2. If this is a purebred litter, both parents should have extended pedigrees (6 generations) so the degree of inbreeding can be fairly evaluated.
  3. Both parents should have healthy skin and coat. Itchy skin conditions can be inherited.
  4. Both parents should have strong white teeth. Ask the breeder to show you. Bad teeth can be inherited.
  5. Ideally, the puppies should have been fed a natural, homemade diet that includes real meat. This starts a pup's budding digestive system off on the right foot, and you can pick up the same diet when you get him home.
  6. Ideally, the puppies should not have been over-vaccinated. Overloading a puppy's young immune system with multiple vaccines can cause side effects in the short run and damage the immune system in the long run.

    Current immunological research shows that puppies needn't receive vaccinations until about 11 weeks of age, and then only distemper and parvovirus.

So that's my list of 12 characteristics that help me to sort breeders as knowledgeable and responsible, or unknowledgeable and irresponsible.

Whoever is offering you a puppy – whether it's Margie Denton trying to sell you one of Dolly and Buster's pups, or the breeder of the top-winning show dog at the Westminster Kennel Club Show – you should use this list to find out...

How many of my


did this seller follow?

book coverHow will you know whether a breeder is doing these 15 things? Check out my dog buying guide: Dog Quest: Find The Dog Of Your Dreams.

I'll show you:

  • how to find breeders
  • how to evaluate a breeder's web site, looking for specific things that give that breeder away as "good" or "risky"
  • how to contact a breeder by email or telephone – the exact questions you should ask, what answers you should expect, and which answers are "red flags" that mean you should stay away
  • how to verify that the breeder has done the right health tests
  • how to read and evaluate a pedigree
  • all about contracts and guarantees
  • how to test the temperament of puppies

Learn more about Dog Quest

Michele Welton with BuffyAbout the author: Michele Welton has over 40 years of experience as a Dog Trainer, Dog Breed Consultant, and founder of three Dog Training Centers. An expert researcher and author of 15 books about dogs, she loves helping people choose, train, and care for their dogs.

Check out my other articles on finding a good dog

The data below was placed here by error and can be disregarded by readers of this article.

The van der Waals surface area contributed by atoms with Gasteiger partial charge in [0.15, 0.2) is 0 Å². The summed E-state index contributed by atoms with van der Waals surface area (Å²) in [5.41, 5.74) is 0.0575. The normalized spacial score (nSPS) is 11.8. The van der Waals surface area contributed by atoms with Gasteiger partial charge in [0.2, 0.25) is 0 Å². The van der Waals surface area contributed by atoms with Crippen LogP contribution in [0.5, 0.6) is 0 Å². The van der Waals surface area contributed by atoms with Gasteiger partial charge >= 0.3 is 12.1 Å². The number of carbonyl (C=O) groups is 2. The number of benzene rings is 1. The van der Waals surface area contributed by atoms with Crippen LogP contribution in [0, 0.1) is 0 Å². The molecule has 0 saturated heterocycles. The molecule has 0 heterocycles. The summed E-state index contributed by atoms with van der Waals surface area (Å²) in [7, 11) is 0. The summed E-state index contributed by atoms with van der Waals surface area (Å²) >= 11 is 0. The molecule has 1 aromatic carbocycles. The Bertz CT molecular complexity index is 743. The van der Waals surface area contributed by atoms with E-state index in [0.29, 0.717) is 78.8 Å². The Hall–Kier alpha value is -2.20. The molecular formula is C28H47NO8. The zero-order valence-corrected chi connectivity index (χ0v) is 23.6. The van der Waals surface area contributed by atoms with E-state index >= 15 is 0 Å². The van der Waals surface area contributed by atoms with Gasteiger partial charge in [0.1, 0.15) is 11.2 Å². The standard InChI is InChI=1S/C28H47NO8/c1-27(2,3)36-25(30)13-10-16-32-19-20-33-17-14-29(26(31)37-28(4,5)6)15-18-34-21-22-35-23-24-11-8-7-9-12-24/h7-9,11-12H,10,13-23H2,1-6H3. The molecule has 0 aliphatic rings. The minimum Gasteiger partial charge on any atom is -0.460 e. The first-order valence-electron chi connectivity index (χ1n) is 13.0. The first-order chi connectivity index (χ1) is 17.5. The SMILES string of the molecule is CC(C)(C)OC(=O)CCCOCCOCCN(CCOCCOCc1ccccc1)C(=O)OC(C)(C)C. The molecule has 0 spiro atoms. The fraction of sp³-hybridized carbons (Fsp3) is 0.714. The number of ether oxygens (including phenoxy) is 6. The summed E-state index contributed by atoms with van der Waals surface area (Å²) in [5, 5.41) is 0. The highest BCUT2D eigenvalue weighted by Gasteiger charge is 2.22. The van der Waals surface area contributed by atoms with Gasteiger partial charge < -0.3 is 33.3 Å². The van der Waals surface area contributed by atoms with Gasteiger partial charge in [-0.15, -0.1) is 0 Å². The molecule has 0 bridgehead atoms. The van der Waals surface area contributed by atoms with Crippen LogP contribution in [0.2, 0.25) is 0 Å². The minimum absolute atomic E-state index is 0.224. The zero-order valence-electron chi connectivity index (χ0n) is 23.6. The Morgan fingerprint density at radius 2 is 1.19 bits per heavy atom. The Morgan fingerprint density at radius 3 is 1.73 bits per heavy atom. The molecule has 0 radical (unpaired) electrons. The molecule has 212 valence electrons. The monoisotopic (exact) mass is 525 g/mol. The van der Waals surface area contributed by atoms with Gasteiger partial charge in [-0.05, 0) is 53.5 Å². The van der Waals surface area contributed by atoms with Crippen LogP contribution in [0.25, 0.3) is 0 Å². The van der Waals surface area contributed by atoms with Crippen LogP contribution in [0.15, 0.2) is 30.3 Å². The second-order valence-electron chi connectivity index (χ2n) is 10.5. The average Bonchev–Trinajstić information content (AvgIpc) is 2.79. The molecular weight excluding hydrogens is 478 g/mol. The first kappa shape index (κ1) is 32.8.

Pros and Cons of Owning a Dog

Do Dogs Need a Fenced Yard?

Should You Get a Dog If You Work All Day?

Puppies vs Adult Dogs

The Truth About Purebred Dogs

The Truth About Crossbred Dogs

The Truth About Mixed Breed Dogs

Which Dog Breed Characteristics Are Right For You?

Male Dogs vs Female Dogs: Which One Makes a Better Pet?

Adopting a Dog From The Animal Shelter

Adopting From a Dog Breed Rescue Group

"AKC Registered Puppies" – Are AKC Papers Important?

How To Choose a Good Puppy

Pet Shop Puppies: Buying a Puppy From a Pet Store

To help you train and care for your dog

dog training videos Dog training videos. Sometimes it's easier to train your puppy (or adult dog) when you can see the correct training techniques in action.

The problem is that most dog training videos on the internet are worthless, because they use the wrong training method. I recommend these dog training videos that are based on respect and leadership.

book coverRespect Training For Puppies: 30 seconds to a calm, polite, well-behaved puppy. For puppies 2 to 18 months old. Your puppy will learn the 21 skills that all family dogs need to know.
If your dog is over 18 months, you'll want book coverRespect Training For Adult Dogs: 30 seconds to a calm, polite, well-behaved dog. Again your dog will learn the 21 skills that all family dogs need to know.
book coverTeach Your Dog 100 English Words is a unique Vocabulary and Respect Training Program that will teach your adult dog to listen to you and do what you say.
book cover11 Things You Must Do Right To Keep Your Dog Healthy and Happy helps your dog live a longer, healthier life.
book coverDog Quest: Find The Dog Of Your Dreams will help you find a good-tempered, healthy family companion.